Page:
2 Aug 2018

Celia Lashlie: her life's work and last days

From Nine To Noon, 9:36 am on 2 August 2018

We spend millions of dollars on benefits, millions of dollars trying to stop child abuse, millions of dollars trying to stop family violence... and no-one has said 'Turn to the mothers'. And so that's my thing: it is only in working with the mothers that we will get to save the lives of these children – Celia Lashlie (1953 - 2015)

Celia Lashlie

Celia Lashlie Photo: © Adrian Malloch

Celia Lashlie was a passionate social justice advocate, author of the acclaimed book He'll Be OK. Growing Gorgeous Boys Into Good Men and a much-loved RNZ parenting commentator.

She was also the first NZ woman to work in a men's prison, the boss of Christchurch Women's Prison and a powerful counsellor.

Amanda Millar's new documentary Celia centres around a conversation the pair had three days before Celia died at 61 – just weeks after being diagnosed with pancreatic cancer.

Celia's parenting advice on Nine to Noon is collected here.

After Lashlie's diagnosis, she asked Millar, who was also her friend, to make the documentary, then believing they'd have about a year to work on it.

"Nobody says no to Celia Lashlie, and what an honour to fulfill her dying wish."

"The shit (crime and abuse) had to come from somewhere," Lashlie liked to say, and she directed her efforts right at that "shit", Millar says.

One thing she was passionate about was creating a fairer prison system for women that was different to the men's system.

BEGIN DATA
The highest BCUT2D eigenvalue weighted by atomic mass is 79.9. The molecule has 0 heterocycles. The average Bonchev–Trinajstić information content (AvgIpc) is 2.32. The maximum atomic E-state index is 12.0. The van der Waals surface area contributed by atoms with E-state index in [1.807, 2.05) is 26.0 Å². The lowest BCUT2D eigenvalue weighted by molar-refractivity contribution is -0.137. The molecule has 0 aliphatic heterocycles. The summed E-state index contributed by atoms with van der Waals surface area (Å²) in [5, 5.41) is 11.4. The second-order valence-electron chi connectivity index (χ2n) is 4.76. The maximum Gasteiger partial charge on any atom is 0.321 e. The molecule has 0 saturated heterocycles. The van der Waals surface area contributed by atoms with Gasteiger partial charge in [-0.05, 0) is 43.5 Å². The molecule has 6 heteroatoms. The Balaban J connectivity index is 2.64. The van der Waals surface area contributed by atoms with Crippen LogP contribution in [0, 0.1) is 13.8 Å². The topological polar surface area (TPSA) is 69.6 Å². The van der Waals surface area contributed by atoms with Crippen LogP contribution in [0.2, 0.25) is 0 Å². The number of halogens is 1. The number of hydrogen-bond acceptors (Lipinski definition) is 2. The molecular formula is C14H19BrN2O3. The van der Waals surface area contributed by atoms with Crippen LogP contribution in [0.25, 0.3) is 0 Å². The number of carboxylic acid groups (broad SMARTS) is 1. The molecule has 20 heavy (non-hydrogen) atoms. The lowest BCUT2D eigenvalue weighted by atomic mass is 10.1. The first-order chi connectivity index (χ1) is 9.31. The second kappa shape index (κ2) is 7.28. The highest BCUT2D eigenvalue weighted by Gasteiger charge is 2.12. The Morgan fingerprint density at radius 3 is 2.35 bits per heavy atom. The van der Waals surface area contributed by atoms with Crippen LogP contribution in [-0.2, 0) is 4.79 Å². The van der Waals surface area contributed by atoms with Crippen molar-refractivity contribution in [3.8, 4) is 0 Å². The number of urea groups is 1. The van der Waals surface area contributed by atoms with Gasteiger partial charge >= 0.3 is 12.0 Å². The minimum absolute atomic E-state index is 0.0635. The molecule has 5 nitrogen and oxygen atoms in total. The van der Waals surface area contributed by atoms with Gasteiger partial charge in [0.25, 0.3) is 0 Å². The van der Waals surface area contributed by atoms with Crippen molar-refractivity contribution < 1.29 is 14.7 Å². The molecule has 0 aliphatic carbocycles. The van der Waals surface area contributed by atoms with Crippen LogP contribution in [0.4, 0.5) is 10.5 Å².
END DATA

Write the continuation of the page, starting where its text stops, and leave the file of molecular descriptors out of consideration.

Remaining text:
"Women, she could see, were fundamentally a different kind of prisoner than the men were, and most of them were mothers. It had to become about connecting these women with their children, allowing them to be mothers so these children didn't lose that connection and then feel that deep sense of abandonment or resentment."

Lashlie is perhaps best known for the 2013 book He'll Be Ok: Growing Gorgeous Boys Into Good Men.

After years working in prisons and raising her own son, she had a rare insight into the experience of boys, Millar says.

In 2004, she visited 125 classes in 25 schools for the NZ Good Man Project.

"From Year 9 to Year 13, she talked to those boys, eyeballed them, and got the most extraordinary stuff out of those guys."

Lashlie also worked closely with "the very, very, very worst" of violent couples "who were in danger of killing each other" at Whakakotahitanga Domestic Violence Rehab Camp's weekend retreats.

"She had an absolute clarity and sense of focus about what happens in these highly volatile moments where men and women are desperately weak, desperately wanting something, but don't know how to articulate it."

Social justice campaigner Celia Lashlie in the 2018 documentary 'Celia'

Social justice campaigner Celia Lashlie in the 2018 documentary 'Celia' Photo: Courtesy of Amanda Millar

Lashlie hoped the documentary about her work would get people talking and be useful as a resource in communities that need help the most.

She would have been devastated to see things haven't improved much for at-risk people since she died, Millar says.

"With the Criminal Justice Summit coming up, I'm thinking 'This is it, this is all about what Celia's work was – it addresses so many things that each and every one of us as New Zealanders should be thinking about, should be talking about, should be doing something about.

"Stop expecting governments to do it, stop expecting agencies to do it and actually look to the community, look to the person right beside you, look to yourself and say 'What part can I play in this? Can I actually help this woman at the supermarket who clearly is struggling for money? Don't make a judgement, actually, do something and help someone."

You can find out more the projects continuing Celia Lashlie's work at Celia's Army – a website set up by her daughter Bek Henderson.

Celia is screening around the country as part of the NZ International Film Festival.